Councillor resigns after suing daughter for going public about alleged sex abuse

Councillor resigns over sex abuse lawsuit

LIONS BAY, B.C. — A municipal politician in British Columbia has stepped down after it became public that she was suing her daughter for talking publicly about allegations her stepfather sexually abused her as a child.

Mayor Karl Buhr of Lions Bay confirmed in a statement posted on the village website on Thursday that he had accepted Eileen Wilke’s resignation.

Wilke and her husband Ronald are suing the former councillor’s daughter, Sherri Thomson, over allegations she broke the terms of a settlement agreement related to a lawsuit that Thomson launched against the pair in 1994.

Thomson’s lawyer declined comment but said in an email that her client consents to her name being used in the media.

A notice of civil claim filed by Ronald and Eileen Wilke last November says they agreed to a settlement in 1996, two years after Thomson filed a lawsuit against the couple in Ontario.

The document says Thomson alleged that she suffered years of sexual, physical and psychological abuse at the hands of Ronald Wilke and that Eileen Wilke had failed to protect her from abuse.

The parties consented to the dismissal of the court action and Ronald Wilke agreed to pay Thomson $33,000 if she accepted not to discuss or disclose the allegations with anyone other than family members, close friends, her partners or therapists, the lawsuit says.

In a response filed in court last week, Thomson disputes that she agreed not to disclose the allegations. 

The minutes of the settlement expressly provided that the covenant is waived in the event that Thomson is required by law to provide the information, the document says.

“This conduct has been admitted by the plaintiff Ronald Wilke during examination for discovery,” Thomson wrote in her response to civil claim, filed last week in B.C. Supreme Court.

None of the allegations in the documents filed by both sides in the dispute have been proven.

The statement of claim says Thomson sent a letter with transcripts referencing the allegations to Elections B.C., the mayor of Lions Bay and a local radio station. Various community groups also received copies of the transcripts, including Lions Bay Emergency Social Services, Lions Bay Neighbourhood Block Watch and Lions Bay Community School, it says.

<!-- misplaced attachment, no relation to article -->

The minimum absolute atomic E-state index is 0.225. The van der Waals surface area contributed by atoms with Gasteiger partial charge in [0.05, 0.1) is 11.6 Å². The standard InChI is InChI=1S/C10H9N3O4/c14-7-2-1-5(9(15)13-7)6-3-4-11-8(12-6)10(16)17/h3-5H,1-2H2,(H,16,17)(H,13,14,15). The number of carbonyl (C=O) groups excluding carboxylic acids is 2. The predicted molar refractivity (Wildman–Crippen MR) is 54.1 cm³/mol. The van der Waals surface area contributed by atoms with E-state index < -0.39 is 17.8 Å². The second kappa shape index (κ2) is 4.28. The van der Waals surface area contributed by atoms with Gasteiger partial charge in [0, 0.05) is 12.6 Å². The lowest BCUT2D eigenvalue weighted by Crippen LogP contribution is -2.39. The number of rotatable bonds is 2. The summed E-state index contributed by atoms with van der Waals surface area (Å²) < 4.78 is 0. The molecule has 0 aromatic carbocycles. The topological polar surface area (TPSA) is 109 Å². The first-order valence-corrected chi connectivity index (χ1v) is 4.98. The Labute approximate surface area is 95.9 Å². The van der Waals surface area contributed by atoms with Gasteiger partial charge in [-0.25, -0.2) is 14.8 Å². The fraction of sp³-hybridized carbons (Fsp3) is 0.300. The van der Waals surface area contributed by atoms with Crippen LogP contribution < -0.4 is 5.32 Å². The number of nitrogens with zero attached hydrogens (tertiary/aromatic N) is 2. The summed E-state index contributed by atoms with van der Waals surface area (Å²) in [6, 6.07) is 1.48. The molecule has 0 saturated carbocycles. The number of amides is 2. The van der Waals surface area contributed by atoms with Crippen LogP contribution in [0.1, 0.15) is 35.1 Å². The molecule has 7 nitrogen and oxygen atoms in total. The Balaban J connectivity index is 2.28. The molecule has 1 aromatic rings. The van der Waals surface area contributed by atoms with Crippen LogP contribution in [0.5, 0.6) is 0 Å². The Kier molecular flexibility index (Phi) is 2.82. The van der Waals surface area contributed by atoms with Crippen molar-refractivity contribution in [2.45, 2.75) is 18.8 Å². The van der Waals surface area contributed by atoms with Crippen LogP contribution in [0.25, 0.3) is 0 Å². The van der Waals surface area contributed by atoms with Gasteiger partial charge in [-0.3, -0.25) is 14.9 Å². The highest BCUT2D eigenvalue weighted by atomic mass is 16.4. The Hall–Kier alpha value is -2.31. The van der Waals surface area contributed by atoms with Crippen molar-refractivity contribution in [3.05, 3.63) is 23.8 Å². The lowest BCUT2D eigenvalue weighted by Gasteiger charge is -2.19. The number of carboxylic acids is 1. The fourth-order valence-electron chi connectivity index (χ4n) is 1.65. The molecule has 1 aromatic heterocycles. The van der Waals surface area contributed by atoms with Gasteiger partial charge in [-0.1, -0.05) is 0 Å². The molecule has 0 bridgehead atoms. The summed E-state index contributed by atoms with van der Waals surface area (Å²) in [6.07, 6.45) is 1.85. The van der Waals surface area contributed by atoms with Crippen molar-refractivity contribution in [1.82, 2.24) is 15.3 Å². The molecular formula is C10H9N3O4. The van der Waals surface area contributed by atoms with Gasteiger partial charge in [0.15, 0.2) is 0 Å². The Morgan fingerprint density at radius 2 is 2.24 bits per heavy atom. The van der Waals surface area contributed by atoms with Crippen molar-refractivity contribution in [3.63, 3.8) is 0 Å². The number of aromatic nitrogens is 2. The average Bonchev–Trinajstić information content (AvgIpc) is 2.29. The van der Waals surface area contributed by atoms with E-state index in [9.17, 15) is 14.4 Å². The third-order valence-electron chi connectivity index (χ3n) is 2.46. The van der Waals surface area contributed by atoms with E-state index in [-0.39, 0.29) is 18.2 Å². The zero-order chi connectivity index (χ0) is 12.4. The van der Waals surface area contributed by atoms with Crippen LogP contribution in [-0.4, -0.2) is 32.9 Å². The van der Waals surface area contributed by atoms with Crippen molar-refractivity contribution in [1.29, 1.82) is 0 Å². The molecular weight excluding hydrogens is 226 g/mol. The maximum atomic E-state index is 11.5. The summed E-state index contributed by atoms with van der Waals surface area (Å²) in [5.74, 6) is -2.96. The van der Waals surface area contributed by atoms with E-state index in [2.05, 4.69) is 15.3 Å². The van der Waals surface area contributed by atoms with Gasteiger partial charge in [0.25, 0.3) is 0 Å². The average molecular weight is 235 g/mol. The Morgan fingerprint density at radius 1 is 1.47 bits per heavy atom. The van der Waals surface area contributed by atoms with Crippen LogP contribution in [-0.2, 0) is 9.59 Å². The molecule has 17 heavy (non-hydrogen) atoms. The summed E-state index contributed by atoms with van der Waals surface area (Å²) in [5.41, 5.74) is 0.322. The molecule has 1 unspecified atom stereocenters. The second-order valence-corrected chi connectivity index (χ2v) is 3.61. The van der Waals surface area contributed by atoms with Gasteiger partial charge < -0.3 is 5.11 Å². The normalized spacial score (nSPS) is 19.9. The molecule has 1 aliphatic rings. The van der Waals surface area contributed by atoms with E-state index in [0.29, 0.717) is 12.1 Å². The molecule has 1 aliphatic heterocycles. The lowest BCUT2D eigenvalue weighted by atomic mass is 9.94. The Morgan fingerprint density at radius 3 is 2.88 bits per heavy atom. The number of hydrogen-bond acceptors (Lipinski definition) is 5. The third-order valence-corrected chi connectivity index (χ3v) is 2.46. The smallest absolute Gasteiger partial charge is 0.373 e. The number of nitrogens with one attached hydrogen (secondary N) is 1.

In her response, Thomson confirms she sent the transcripts to the organizations and individuals outlined in the statement of claim.

Thomson says in her response that she did not violate the settlement agreement, and even if she did, the non-disclosure condition “is void and unenforceable as against the defendant on the ground of public policy, in that it is on its face and attempt to stifle, or in practice would have the substantive effect of stifling, the investigation and/or prosecution of serious criminal offences.”

The Wilkes declined comment through their lawyer, John Whyte.

“They’ve asked me to make any comments that are required, but very few comments, I think, are going to be required in a case like this, which as I said earlier really needs to be resolved through the court process rather than litigation through the media,” he said. 

Municipal lawyers are confident that neither the village, its officers nor elected officials did anything wrong, Buhr wrote in his statement.

“The deplorable vitriol spewed out by social-media trolls that brought this resignation about — some directed at me and council, often with identical misspellings, most of it irrational, and all of it only half informed — angers and disappoints me,” he said.

“We have lost more than a councillor. A byelection will be held in due course.”

Wilke won a byelection in November. Campaign material says she moved to the coastal community in 2002.

— By Geordon Omand in Vancouver

The Canadian Press

Canadian Press